South African inflation hits the highest mark since 2009 joining global economy struggles against rising food and fuel prices

Inflation accelerated to 7.4% year-on-year in June, as elevated food and fuel prices continue to choke consumers. 

According to Statistics South Africa’s numbers, consumer inflation recorded another steep rise after surging to 6.5% in May. At 7.4%, inflation has risen to its highest rate in over a decade.

The previous print marked the first time inflation rose above the upper limit of the South African Reserve Bank’s 3% to 6% target range in five years. Consensus expected inflation to accelerate at a slightly slower rate in June, forecasting 7.3%.

Inflation was driven by high food and fuel prices, which have been exacerbated by Russia’s assault on Ukraine

The oil price, which has risen to 14-year highs amid sanctions on Russia, has now fallen from its June peak of $119 dollars a barrel but stands above the $100 mark. Oil prices have slowed as signs of a demand-sapping global recession ripples through financial markets.

But weaker oil prices have not yet resulted in relief for South Africa’s motorists, who had to budget for yet another petrol price increase in July. The price of 95-octane petrol rose to a record high of R27.74 a litre, from R24.17 a litre last month. 

According to the Automobile Association of South Africa, August may offer consumers some respite, with fuel prices expected to drop across the board. The drop in international crude oil prices is driving the decreases but they are being offset by a weaker rand to dollar exchange rate.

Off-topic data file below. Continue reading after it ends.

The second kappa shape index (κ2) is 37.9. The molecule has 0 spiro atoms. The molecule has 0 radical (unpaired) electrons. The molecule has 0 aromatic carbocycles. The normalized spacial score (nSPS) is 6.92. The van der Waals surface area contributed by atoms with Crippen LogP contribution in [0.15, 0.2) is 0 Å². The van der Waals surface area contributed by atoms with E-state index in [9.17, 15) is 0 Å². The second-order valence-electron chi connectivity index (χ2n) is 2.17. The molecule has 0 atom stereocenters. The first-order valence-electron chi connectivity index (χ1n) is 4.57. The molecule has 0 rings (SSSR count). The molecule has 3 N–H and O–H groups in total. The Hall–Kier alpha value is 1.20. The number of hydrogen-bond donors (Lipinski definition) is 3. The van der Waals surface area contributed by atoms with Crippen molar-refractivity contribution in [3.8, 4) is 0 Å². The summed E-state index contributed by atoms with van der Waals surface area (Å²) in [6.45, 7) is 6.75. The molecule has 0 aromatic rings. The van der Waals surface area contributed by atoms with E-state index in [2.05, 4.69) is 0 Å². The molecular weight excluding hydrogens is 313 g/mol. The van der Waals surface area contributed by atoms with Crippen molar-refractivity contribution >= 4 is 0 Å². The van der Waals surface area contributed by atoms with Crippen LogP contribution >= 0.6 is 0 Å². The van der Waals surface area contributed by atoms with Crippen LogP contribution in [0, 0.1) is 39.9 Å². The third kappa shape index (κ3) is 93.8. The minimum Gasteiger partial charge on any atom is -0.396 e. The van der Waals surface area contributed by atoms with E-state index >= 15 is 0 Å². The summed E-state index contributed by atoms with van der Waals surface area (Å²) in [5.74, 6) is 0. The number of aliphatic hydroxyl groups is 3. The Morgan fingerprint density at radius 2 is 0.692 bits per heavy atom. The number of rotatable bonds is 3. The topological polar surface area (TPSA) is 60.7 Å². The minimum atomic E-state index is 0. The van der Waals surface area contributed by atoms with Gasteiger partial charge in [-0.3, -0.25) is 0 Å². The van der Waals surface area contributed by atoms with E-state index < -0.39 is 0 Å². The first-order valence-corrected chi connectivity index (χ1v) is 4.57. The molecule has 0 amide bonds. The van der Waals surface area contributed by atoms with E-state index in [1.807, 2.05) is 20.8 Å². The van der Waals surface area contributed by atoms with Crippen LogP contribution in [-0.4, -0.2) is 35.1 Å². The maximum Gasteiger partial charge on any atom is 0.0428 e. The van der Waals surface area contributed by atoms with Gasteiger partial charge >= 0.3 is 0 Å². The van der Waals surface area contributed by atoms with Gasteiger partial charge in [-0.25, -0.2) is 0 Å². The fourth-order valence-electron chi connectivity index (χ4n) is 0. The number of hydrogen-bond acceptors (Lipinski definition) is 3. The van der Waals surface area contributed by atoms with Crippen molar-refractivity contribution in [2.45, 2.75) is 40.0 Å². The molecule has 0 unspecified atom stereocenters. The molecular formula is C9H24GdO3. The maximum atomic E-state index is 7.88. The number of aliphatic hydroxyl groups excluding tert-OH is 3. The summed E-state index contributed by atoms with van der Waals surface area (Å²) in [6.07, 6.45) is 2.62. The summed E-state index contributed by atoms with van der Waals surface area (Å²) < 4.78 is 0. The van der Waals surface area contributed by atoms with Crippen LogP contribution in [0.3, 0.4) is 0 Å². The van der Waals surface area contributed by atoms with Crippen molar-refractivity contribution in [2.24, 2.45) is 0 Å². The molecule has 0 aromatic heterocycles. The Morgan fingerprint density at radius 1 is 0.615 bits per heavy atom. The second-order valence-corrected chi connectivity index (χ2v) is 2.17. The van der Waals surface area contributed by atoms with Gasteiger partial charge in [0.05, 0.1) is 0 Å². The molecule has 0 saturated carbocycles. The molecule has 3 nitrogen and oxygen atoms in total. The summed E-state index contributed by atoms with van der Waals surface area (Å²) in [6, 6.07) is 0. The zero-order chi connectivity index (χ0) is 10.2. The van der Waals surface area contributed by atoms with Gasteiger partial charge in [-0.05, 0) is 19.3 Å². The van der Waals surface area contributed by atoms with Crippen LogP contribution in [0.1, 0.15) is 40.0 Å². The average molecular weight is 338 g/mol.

“Decreases offer immediate relief but increases filter into the economy over time, especially as those sectors affected by them don’t immediately adjust their prices downward but instead wait for more consistent fuel cuts that lower their input costs,” the association noted in a statement

“We stand by our call that a review of the fuel price structure, and an audit of the components that comprise the fuel price, is essential and long overdue to offer sustainable solutions that mitigate against rising fuel costs in the country.”

With domestic inflation continuing to surprise on the upside, and as central banks in advanced economies have tended towards a more hawkish stance, South Africa is in for another repo rate hike. 

The Reserve Bank is expected to follow up the 50 basis point hike in May with a similar move. But some — such as the Bureau for Economic Researchthink that the bank’s monetary policy committee could announce a 75 basis point hike on Thursday afternoon. 

Also on Thursday, the European Central Bank (ECB), faced with the eurozone’s gloomier economic prospects, is set to announce its first rate hike in over a decade. Although earlier guidance supports a 25 basis point increase, recent reports suggest the ECB is weighing a 50 basis point hike. 

The fate of Europe’s economy hangs in the balance amid uncertainty over whether Russia will resume gas exports to Germany following a 10-day maintenance outage of the Nord Stream 1 pipeline. If Moscow decides not to turn on the taps, Europe’s largest economy will face significant strain.

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Sarah Smit
Sarah Smit
Sarah Smit is a general news reporter at the Mail & Guardian. She covers topics relating to labour, corruption and the law.

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